Washington, DC – The “Hungarian Review”, the English-language affiliate of the bi-monthly journal Magyar Szemle, edited by Gyula Kodolányi and John O`Sullivan, has published its second 2014 issue.
This issue addresses several topics of the recent political agenda both inside and outside Hungary.
The subjects of Nazi Occupation, the Holocaust and Responsibility are examined. An article by Geza Jeszenszky summarizes the terrible happenings during and immediately after the Second World War. A statement by the American Hungarian Federation, authored by Frank Koszorus, Jr., comments on events related to the occupation of Hungary by Hitler on March 19, 1944. In a commentary entitled “An other Hungary existed,” John Lukács praises the merits of Domokos Szent-Iványi’s book, „The Hungarian Independence Movement 1936-1944”.
István Stumpf, in an essay on The Fundamental Law in Hungary, answers several questions raised with respect to the l Law, such as the strong symbolism and value orientation of the new document, and examines the interpretation of separation of powers and modifications affecting judicial review.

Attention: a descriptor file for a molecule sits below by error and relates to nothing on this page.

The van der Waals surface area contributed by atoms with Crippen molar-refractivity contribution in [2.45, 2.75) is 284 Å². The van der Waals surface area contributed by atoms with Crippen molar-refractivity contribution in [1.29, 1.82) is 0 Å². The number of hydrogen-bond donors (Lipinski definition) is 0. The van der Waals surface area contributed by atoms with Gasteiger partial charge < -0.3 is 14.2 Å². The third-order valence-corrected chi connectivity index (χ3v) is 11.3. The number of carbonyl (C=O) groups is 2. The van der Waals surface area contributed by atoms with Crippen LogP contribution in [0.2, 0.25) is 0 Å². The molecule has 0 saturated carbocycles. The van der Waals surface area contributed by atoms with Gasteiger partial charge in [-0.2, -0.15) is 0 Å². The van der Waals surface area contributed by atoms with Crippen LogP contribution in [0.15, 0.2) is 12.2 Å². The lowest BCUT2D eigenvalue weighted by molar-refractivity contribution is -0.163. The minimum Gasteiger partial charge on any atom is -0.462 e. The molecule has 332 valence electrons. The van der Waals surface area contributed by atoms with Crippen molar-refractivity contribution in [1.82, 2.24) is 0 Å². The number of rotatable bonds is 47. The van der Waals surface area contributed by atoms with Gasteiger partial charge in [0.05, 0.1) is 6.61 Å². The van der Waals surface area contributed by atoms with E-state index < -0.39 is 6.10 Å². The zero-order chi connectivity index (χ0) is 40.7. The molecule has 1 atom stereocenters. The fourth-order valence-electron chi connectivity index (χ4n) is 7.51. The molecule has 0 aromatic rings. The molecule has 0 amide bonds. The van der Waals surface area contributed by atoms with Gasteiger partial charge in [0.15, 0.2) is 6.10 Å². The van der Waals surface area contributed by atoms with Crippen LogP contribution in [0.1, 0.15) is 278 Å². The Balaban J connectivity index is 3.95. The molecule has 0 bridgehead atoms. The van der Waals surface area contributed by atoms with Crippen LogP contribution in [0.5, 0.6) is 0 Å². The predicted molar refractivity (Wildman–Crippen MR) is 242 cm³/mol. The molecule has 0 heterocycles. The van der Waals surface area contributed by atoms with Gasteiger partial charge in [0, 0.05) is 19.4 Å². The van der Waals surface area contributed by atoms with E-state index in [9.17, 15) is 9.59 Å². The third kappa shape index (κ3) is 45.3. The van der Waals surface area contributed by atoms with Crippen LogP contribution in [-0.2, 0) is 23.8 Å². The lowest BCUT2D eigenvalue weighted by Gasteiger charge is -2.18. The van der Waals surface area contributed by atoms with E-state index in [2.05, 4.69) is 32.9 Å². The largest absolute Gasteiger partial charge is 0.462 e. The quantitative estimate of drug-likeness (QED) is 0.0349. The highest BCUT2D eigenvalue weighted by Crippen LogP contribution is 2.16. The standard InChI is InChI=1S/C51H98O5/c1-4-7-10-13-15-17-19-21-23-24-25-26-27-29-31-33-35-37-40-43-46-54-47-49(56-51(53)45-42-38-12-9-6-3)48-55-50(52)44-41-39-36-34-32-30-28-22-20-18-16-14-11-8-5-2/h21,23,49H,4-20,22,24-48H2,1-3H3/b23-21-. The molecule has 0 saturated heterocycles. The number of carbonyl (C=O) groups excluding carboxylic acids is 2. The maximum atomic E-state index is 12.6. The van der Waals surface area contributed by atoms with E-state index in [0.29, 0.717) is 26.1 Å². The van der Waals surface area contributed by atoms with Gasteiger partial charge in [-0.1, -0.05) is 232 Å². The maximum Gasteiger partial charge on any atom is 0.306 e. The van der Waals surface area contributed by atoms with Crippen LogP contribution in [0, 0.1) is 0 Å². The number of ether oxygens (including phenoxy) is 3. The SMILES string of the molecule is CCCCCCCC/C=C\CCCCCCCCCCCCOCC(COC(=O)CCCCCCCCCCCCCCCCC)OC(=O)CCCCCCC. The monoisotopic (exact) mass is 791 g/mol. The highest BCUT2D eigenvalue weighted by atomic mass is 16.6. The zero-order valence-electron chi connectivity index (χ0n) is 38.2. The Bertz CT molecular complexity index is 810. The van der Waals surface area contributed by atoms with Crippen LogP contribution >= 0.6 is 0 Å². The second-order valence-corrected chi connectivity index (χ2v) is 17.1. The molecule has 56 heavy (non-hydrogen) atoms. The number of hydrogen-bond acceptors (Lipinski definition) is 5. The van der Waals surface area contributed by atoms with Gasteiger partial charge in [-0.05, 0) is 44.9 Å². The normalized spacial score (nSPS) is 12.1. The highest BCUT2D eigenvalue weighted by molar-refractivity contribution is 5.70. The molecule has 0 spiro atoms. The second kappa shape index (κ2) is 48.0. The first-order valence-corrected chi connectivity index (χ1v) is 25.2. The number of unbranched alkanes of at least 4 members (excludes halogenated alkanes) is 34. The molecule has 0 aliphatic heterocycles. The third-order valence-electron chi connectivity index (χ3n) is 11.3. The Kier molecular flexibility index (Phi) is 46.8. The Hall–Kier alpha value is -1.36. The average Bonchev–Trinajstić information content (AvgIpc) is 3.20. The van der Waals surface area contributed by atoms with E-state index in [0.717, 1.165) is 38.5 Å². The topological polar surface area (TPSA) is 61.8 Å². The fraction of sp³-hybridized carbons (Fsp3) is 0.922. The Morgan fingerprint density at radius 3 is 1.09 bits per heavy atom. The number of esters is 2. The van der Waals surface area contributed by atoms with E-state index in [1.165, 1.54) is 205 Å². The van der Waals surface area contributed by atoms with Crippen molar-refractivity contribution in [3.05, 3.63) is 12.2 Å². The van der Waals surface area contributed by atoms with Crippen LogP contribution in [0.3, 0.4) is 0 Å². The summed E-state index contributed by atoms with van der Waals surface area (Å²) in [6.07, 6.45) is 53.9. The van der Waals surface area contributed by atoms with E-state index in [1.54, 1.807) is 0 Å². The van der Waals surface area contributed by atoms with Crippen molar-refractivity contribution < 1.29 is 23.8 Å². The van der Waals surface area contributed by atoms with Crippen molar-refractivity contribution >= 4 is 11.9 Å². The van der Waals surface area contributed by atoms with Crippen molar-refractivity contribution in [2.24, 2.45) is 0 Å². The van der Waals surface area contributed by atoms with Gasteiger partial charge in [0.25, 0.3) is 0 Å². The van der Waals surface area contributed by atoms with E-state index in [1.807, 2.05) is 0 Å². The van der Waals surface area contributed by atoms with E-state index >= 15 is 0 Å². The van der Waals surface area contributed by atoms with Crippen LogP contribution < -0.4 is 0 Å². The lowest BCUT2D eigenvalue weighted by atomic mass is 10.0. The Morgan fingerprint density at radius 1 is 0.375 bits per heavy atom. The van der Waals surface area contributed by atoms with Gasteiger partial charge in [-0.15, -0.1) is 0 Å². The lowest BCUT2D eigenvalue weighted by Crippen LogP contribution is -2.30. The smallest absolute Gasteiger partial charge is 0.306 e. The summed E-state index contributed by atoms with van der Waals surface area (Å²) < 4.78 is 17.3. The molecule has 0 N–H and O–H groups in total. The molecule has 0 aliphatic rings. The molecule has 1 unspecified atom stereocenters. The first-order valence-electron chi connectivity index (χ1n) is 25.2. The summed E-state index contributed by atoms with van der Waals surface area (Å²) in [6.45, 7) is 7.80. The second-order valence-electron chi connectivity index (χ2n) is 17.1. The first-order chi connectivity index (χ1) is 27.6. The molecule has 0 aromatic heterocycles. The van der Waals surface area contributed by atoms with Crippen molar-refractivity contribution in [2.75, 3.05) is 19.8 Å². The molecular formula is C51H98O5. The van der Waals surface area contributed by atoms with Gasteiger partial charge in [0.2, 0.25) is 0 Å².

Polish Minister of Foreign Affairs Radoslaw Sikorski describes what it means to be a mainstream democratic Eurosceptic these days. He identifies Euroscepticism’s common denominator: the belief that Europe’s citizens can enjoy the key benefits flowing from the European Union (peace and prosperity and global influence) without the EU’s institutional and legal structure.
Peter J. Wallison examines the causes of the 2008 financial crisis and gives a critique of the Dodd-Frank Act enacted by the US Congress in July 2010. He argues that the crisis was caused not by insufficient regulation, nor by an inherently unstable financial system. The real reasons behind the real estate bubble, he claims, were government housing policies. He concludes his analysis by recommending a thorough reorientation of the US housing finance system away from government control.
This issue of the Hungarian Review includes the familiar literary and artistic subsection, with wonderful writings on Hungarian Art Nouveau and on medieval wall painting in Transylvania.
The Hungarian Review has been published since 1991 by the BL Nonprofit Kft in Budapest, Hungary. Currently, eleven issues of the Hungarian Review (from 2010, 2011 and 2012) can be ordered from Amazon.com; or directly from the publisher; or by calling the Coalition office in Washington.